Stacy Rapacon: Great Mutual Funds for Young Investors

Sarah Boesveld: Teacher keeps promise to mail thousands of former students letters written by their past selves

The Kosher Gourmet by Sharon Thompson Anyone can make a salad, you say. But can they make a great salad? (SECRETS, TESTED TECHNIQUES + 4 RECIPES, INCLUDING DRESSINGS)

April 2, 2014

Paul Greenberg: Death and joy in the spring

Dan Barry: Should South Carolina Jews be forced to maintain this chimney built by Germans serving the Nazis?

Mayra Bitsko: Save me! An alien took over my child's personality

Frank Clayton: Get happy: 20 scientifically proven happiness activities

Susan Scutti: It's Genetic! Obesity and the 'Carb Breakdown' Gene

Lecia Bushak: Why Hand Sanitizer May Actually Harm Your Health

Stacy Rapacon: Great Funds You Can Own for $500 or Less

Cameron Huddleston: 7 Ways to Save on Home Decor

The Kosher Gourmet by Steve Petusevsky Exploring ingredients as edible-stuffed containers (TWO RECIPES + TIPS & TECHINQUES)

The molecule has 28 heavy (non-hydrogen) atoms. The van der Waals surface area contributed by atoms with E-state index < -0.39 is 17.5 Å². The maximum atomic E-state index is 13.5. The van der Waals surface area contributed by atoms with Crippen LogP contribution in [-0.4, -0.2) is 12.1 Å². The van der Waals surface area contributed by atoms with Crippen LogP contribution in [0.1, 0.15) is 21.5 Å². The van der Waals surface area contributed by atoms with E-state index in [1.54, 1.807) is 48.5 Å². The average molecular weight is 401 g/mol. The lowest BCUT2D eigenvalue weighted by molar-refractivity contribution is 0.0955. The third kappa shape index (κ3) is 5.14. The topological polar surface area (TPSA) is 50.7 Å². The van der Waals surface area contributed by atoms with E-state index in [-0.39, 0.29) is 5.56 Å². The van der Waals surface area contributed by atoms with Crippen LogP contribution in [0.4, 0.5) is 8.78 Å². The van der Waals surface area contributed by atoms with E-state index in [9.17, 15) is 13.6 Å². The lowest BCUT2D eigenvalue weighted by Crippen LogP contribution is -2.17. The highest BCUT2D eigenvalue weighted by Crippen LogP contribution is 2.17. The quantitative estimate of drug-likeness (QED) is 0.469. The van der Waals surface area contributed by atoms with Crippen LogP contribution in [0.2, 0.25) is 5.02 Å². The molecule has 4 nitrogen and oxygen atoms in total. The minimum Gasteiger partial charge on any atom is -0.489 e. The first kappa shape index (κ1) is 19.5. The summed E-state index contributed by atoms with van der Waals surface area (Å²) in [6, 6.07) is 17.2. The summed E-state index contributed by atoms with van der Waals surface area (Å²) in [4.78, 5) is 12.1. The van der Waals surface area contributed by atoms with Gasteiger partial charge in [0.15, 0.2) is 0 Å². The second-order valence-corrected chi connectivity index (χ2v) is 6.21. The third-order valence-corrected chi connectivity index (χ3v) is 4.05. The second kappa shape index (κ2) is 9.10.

Jewish World Review Feb. 5, 2010 / 21 Shevat 5770

Making Cents of Finances on Your Mac

By Mark Kellner

http://www.JewishWorldReview.com | This shouldn't be a problem, but it is, and on more than one level: getting a handle on your personal finances via the Apple Macintosh platform isn't the easiest thing out there.

And, frankly, that's a shame.

Here's why this matters: On Jan. 25, 2010, Apple Inc. reported selling 3.36 million Mac computers during the previous quarter, a 33-percent increase over the same period a year ago. Coupled with the Jan. 27 announcement of the iPad and the excitement attending that move, it appears more and more home users are moving to the Mac platform.